And now it’s replacing the street-smart but improvisational front office of Minaya and Bernazard with the Harvard egghead set of Alderson, DePodesta and Ricciardi. Don’t get me wrong — I like the move and even I liked Omar — but at this time last year we could only hope to get through the offseason before a regrettably dumb move got made. This year, there’s reason to believe we will get through the offseason in better shape than we entered simply because the new guys will apply some discipline and processes designed to get the team pulling together for that purpose. If there’s one thing the previous administration didn’t do, it’s that. Wouldn’t it have been nice if the Mets had realized this when it was time to replace Steve Phillips?
What this all means to the ongoing managerial search remains a mystery although many seem to think it helps Terry Collins‘ candidacy: He’s reportedly admired by Paul DePodesta, got good reviews for his work with the Mets’ minor leaguers last year (he was the opposite of Tony Bernazard, natch), and has been compared favorably to Bobby Valentine for his energy, enthusiasm and international experience (ironically, Collins’ first managerial job was to replace the placid Art Howe in Houston). He was a finalist the last time the Mets interviewed for managers in the dawn of the Omar Era in 2005. On the downside, the veterans in Houston and Anaheim eventually tuned him out, he lacks any real Mets heritage and he’s unlike to excite the fanbase all by himself (but the support of the New Holy Trinity would say something).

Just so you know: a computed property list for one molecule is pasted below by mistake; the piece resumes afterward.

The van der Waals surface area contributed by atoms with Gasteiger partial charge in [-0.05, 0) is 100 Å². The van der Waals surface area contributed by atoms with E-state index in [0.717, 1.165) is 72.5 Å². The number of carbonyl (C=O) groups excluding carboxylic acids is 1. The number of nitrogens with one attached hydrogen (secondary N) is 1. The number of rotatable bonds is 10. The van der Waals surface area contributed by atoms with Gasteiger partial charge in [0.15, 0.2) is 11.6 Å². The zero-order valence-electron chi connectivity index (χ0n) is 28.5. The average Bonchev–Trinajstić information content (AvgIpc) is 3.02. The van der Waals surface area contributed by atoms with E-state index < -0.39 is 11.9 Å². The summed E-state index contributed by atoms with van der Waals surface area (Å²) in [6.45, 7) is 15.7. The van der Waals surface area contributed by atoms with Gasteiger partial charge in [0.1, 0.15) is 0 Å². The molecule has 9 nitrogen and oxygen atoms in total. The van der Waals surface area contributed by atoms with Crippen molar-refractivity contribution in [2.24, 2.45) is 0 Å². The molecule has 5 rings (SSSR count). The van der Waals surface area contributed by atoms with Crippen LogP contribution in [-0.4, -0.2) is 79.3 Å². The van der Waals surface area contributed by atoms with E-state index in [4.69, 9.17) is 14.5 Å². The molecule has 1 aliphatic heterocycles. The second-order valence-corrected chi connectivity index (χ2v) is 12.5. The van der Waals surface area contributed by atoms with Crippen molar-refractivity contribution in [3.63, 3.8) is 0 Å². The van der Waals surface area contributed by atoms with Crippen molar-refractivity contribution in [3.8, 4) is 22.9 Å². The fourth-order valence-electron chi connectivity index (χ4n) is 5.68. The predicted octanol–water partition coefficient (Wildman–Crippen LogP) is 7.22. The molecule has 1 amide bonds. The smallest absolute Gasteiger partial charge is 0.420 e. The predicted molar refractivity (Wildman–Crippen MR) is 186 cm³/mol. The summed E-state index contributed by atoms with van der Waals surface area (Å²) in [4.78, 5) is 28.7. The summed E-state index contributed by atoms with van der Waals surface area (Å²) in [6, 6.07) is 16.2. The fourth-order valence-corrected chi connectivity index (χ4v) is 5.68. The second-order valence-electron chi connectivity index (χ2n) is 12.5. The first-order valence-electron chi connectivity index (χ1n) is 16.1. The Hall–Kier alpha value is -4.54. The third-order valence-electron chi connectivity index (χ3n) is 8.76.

Sartorially, Collins wore No. 2 while managing the Astros from 1994-96 and No. 1 for the Angels during their Disney period.
Realized the other day that I can’t remember a period during which I’ve had any less idea about what happens next with the Mets as I do right at this moment. And it’s a strange feeling.
We were all pretty certain that Jerry Manuel wasn’t coming back, and fairly sure Omar would go too, but even back then you were assured by the press that Wally Backman would be next in line, given the Mets’ financial situation, and that maybe for budgetary purposes and tradition they hand it over to John Ricco and a team of bickering advisors but that doesn’t seem all that likely anymore. For one, there’s the idea out there that Sandy Alderson can take the GM job if he wants it, and that would mean neither Backman (who might be fun) nor Bobby Valentine (good and fun!) would be his choice to mange. Well who then? Joe Torre?
And will it matter anyway, now that we’ve seen the accounts of Jon Daniels’ inability to hide interest in the gig? Or will Rick Hahn’s Wolverine background carry the day? If you asked me two weeks ago I’d have said Terry Ryan gets the GM chair. Maybe not now.
Today (Friday the 15th, if anyone asks) my bizarre hunch is that Alderson gets the GM job and names Wally Backman the manager … of Class AA Binghamton. Lee Mazzilli in an upset gets the Mets’ managing job and his No. 13 back. Sorry, Mike Nickeas, that’s just how I see it, today.
What do you guys think?